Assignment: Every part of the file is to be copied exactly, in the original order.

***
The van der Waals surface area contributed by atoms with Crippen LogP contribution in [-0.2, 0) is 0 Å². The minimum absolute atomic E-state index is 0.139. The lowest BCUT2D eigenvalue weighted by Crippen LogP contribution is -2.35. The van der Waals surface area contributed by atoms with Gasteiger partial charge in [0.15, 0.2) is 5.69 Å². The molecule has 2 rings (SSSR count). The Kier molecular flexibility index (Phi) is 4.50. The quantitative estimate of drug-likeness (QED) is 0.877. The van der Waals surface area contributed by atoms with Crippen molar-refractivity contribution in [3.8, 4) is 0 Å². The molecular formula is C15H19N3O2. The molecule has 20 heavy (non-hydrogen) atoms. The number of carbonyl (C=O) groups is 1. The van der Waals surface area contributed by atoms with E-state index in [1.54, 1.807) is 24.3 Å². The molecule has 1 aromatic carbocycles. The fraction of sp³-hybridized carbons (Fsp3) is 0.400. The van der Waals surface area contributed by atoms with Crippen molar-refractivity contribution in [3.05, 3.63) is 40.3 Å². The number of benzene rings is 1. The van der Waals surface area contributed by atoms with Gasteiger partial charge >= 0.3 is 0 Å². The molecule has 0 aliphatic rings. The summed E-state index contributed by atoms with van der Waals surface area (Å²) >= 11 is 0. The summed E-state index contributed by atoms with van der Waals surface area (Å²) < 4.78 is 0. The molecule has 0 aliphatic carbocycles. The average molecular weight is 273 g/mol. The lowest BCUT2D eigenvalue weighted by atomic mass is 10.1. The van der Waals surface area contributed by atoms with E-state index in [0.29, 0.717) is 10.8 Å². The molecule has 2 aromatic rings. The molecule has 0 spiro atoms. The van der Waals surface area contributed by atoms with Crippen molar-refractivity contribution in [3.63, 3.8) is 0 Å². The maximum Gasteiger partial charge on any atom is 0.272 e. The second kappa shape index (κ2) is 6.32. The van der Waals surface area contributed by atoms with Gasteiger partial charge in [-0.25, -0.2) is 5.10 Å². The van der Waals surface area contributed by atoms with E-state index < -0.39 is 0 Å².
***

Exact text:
The van der Waals surface area contributed by atoms with Crippen LogP contribution in [-0.2, 0) is 0 Å². The minimum absolute atomic E-state index is 0.139. The lowest BCUT2D eigenvalue weighted by Crippen LogP contribution is -2.35. The van der Waals surface area contributed by atoms with Gasteiger partial charge in [0.15, 0.2) is 5.69 Å². The molecule has 2 rings (SSSR count). The Kier molecular flexibility index (Phi) is 4.50. The quantitative estimate of drug-likeness (QED) is 0.877. The van der Waals surface area contributed by atoms with Crippen molar-refractivity contribution in [3.8, 4) is 0 Å². The molecular formula is C15H19N3O2. The molecule has 20 heavy (non-hydrogen) atoms. The number of carbonyl (C=O) groups is 1. The van der Waals surface area contributed by atoms with E-state index in [1.54, 1.807) is 24.3 Å². The molecule has 1 aromatic carbocycles. The fraction of sp³-hybridized carbons (Fsp3) is 0.400. The van der Waals surface area contributed by atoms with Crippen molar-refractivity contribution in [3.05, 3.63) is 40.3 Å². The number of benzene rings is 1. The van der Waals surface area contributed by atoms with Gasteiger partial charge >= 0.3 is 0 Å². The molecule has 0 aliphatic rings. The summed E-state index contributed by atoms with van der Waals surface area (Å²) >= 11 is 0. The summed E-state index contributed by atoms with van der Waals surface area (Å²) < 4.78 is 0. The molecule has 0 aliphatic carbocycles. The average molecular weight is 273 g/mol. The lowest BCUT2D eigenvalue weighted by atomic mass is 10.1. The van der Waals surface area contributed by atoms with E-state index in [0.29, 0.717) is 10.8 Å². The molecule has 2 aromatic rings. The molecule has 0 spiro atoms. The van der Waals surface area contributed by atoms with Crippen molar-refractivity contribution in [3.63, 3.8) is 0 Å². The maximum Gasteiger partial charge on any atom is 0.272 e. The second kappa shape index (κ2) is 6.32. The van der Waals surface area contributed by atoms with Gasteiger partial charge in [-0.25, -0.2) is 5.10 Å². The van der Waals surface area contributed by atoms with E-state index < -0.39 is 0 Å².